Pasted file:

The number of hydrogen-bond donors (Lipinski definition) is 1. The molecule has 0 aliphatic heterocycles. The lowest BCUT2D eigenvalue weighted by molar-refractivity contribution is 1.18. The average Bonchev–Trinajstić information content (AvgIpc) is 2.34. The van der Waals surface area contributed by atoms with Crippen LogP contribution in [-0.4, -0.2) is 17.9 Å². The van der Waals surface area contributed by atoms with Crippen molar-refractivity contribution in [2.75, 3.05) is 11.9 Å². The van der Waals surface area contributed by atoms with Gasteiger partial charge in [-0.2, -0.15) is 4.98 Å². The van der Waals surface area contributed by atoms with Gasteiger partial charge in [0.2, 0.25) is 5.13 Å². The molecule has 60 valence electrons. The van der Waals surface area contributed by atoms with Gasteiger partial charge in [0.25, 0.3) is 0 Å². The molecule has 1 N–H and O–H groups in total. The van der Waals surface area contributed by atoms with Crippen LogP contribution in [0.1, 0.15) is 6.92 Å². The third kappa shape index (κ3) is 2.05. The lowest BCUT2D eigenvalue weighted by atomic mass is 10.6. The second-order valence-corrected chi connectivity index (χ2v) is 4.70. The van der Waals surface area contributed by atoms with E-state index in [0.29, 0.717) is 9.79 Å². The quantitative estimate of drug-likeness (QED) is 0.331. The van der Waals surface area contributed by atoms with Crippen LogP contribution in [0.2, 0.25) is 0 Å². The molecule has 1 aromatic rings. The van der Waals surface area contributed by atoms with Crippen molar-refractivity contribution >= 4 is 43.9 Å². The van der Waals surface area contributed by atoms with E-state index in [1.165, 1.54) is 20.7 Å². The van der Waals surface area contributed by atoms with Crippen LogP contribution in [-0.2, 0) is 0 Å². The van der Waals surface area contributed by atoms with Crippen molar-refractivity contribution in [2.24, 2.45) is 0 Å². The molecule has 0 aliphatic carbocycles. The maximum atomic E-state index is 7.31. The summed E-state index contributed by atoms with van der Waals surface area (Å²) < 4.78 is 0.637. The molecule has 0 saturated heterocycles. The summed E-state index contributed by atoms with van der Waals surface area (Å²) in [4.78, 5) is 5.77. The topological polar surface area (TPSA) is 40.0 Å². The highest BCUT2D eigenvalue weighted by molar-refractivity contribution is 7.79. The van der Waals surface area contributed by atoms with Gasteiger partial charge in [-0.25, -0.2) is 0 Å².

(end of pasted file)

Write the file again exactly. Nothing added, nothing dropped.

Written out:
The number of hydrogen-bond donors (Lipinski definition) is 1. The molecule has 0 aliphatic heterocycles. The lowest BCUT2D eigenvalue weighted by molar-refractivity contribution is 1.18. The average Bonchev–Trinajstić information content (AvgIpc) is 2.34. The van der Waals surface area contributed by atoms with Crippen LogP contribution in [-0.4, -0.2) is 17.9 Å². The van der Waals surface area contributed by atoms with Crippen molar-refractivity contribution in [2.75, 3.05) is 11.9 Å². The van der Waals surface area contributed by atoms with Gasteiger partial charge in [-0.2, -0.15) is 4.98 Å². The van der Waals surface area contributed by atoms with Gasteiger partial charge in [0.2, 0.25) is 5.13 Å². The molecule has 60 valence electrons. The van der Waals surface area contributed by atoms with Gasteiger partial charge in [0.25, 0.3) is 0 Å². The molecule has 1 N–H and O–H groups in total. The van der Waals surface area contributed by atoms with Crippen LogP contribution in [0.1, 0.15) is 6.92 Å². The third kappa shape index (κ3) is 2.05. The lowest BCUT2D eigenvalue weighted by atomic mass is 10.6. The second-order valence-corrected chi connectivity index (χ2v) is 4.70. The van der Waals surface area contributed by atoms with E-state index in [0.29, 0.717) is 9.79 Å². The quantitative estimate of drug-likeness (QED) is 0.331. The van der Waals surface area contributed by atoms with Crippen LogP contribution in [0.2, 0.25) is 0 Å². The molecule has 1 aromatic rings. The van der Waals surface area contributed by atoms with Crippen molar-refractivity contribution >= 4 is 43.9 Å². The van der Waals surface area contributed by atoms with E-state index in [1.165, 1.54) is 20.7 Å². The van der Waals surface area contributed by atoms with Crippen LogP contribution in [-0.2, 0) is 0 Å². The van der Waals surface area contributed by atoms with Crippen molar-refractivity contribution in [2.24, 2.45) is 0 Å². The molecule has 0 aliphatic carbocycles. The maximum atomic E-state index is 7.31. The summed E-state index contributed by atoms with van der Waals surface area (Å²) < 4.78 is 0.637. The molecule has 0 saturated heterocycles. The summed E-state index contributed by atoms with van der Waals surface area (Å²) in [4.78, 5) is 5.77. The topological polar surface area (TPSA) is 40.0 Å². The highest BCUT2D eigenvalue weighted by molar-refractivity contribution is 7.79. The van der Waals surface area contributed by atoms with Gasteiger partial charge in [-0.25, -0.2) is 0 Å².